Taking a bit of a different approach to the long-running yet sporadic First and 10 feature around here today. Rather than chime in on scattered thoughts from the most recent Patriots game -- Thursday's 34-10 preseason loss to the Lions that you'll have long since forgotten about once to meaningful games begin -- let's instead take a look at 10 individual players, some of whom are cornerstones, some of whom will be nervous as tomorrow's 4 p.m. roster-shearing to 80 looms, and some of whom are already gone . . .
James Sanders: Actually, might as well start with the news of the day rather than the news of Saturday, since the decision to release the seventh-year safety came as a relative surprise based on the perceived lack of depth at the position. Sanders, who started 50 of his 84 regular-season games as a Patriot, was an adequate player here, lauded for his intelligence, communication skills, and football acumen, a player who long ago won his coach's appreciation. Unfortunately, Sanders may have been brilliant at diagnosing a play when the opposing offense lined up, but he wasn't quick enough to get himself into position to make the play. It's always disappointing to see someone who got the most out of his ability -- physically and mentally -- depart. But there comes a point when the mental acuity can't overcome the physical shortcomings, and Sanders has probably crossed that threshold. His professionalism will be missed, but his performance should be replaced.
Tom Brady: If the Giants' pass rush Thursday night is as effective and ferocious as Detroit's Saturday, the Patriots quarterback should be in his usual position on the sideline -- that is, standing next to Chad Ochocinco and gesturing toward the field while the ex-Bengal stares saucer-eyed, as if he's suddenly realized his former team's playbook was really a pamphlet. Brady was a bit scatter-armed by his standards Saturday, but whatever rust he may to shake off is of little relevance compared to the risk of him getting injured in a preseason game against a defense desperate for a couple of pelts to start the season right.
Brandon Tate: I hope he sticks. I don't know how he does, unless Wes Welker's injury is more serious than it appears, but I hope there's a spot on the roster for him. The Patriots have a relatively deep crew at receiver, but he's the only one of the crew who can consistently get deep. He seems to have been surpassed by second-year receiver Taylor Price, and his value as a kick returner has been diminished by the rule change, but I think it's often overlooked that last year was essentially his rookie season. He missed the last eight games of his senior season at North Carolina with a knee injury, then was limited to two games during his first season with the Patriots before playing all 16 games a season ago, with 24 catches for 432 yards (18 yards per catch). He may not have Brady's trust as a route-runner yet, but he has promise; give him time to learn. Let's not discard him in the Bethel Johnson/Chad Jackson discard pile just yet.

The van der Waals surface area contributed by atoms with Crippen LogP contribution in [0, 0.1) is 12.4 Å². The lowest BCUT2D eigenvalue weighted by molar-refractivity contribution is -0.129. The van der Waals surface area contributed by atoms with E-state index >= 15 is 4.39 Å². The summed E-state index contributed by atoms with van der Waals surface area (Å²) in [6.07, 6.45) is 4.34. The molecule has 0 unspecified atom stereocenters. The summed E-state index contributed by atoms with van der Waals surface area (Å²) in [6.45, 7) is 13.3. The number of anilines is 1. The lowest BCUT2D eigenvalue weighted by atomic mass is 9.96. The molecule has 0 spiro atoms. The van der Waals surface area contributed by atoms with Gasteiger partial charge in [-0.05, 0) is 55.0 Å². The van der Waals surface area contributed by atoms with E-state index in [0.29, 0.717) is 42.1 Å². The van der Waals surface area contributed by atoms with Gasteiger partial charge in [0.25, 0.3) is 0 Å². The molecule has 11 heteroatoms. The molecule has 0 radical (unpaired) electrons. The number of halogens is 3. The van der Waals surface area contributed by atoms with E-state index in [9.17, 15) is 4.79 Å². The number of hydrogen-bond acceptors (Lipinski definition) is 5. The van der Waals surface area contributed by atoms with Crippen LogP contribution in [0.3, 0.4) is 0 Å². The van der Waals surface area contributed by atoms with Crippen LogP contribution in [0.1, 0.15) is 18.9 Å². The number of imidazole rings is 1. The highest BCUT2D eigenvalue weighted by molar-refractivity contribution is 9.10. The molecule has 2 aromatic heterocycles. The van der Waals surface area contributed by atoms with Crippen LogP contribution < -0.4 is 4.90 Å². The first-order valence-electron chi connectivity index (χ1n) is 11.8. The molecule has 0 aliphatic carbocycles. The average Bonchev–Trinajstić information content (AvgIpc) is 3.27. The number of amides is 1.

Ras-I Dowling: Pure conjecture here -- hey, now there's a surprise -- but is it possible that the rookie second-round pick has shown Belichick and Matt Patricia enough during his limited practice time that he might get a look at safety rather than cornerback to start the season? Given the Patriots' apparent lack of depth at safety before Sanders was let go, there has to be something happening at the position that remains a mystery today, whether that's the emergence of Josh Barrett or Sergio Brown or the impending signing of someone such as Darren Sharper. I refuse to believe it has anything to do with today's signing of the Obligatory Ventrone Brother.
Matt Light: A silly thought considering that first-round pick Nate Solder is a work-in-progress who appears to lack the strength and nuance required to protect Tom Brady's blind side at this point, but a silly thought I'm afraid I'll keep coming back to if Dan Connolly's injury is serious: Is there any chance Light could move to right guard? It's probably a lot to ask in his 11th NFL season, but I seem to remember a few people projecting him as a guard when the Patriots drafted him (some dismissively), and in his 2001 Pro Football Weekly Draft Guide, the late, great Joel Buchsbaum noted of the Purdue product: Might be better at guard or right tackle at the next level. There was no need for him to begin his career anywhere but left tackle, and he's been a damn good one. But he may be able to prolong that career by moving to guard at some point.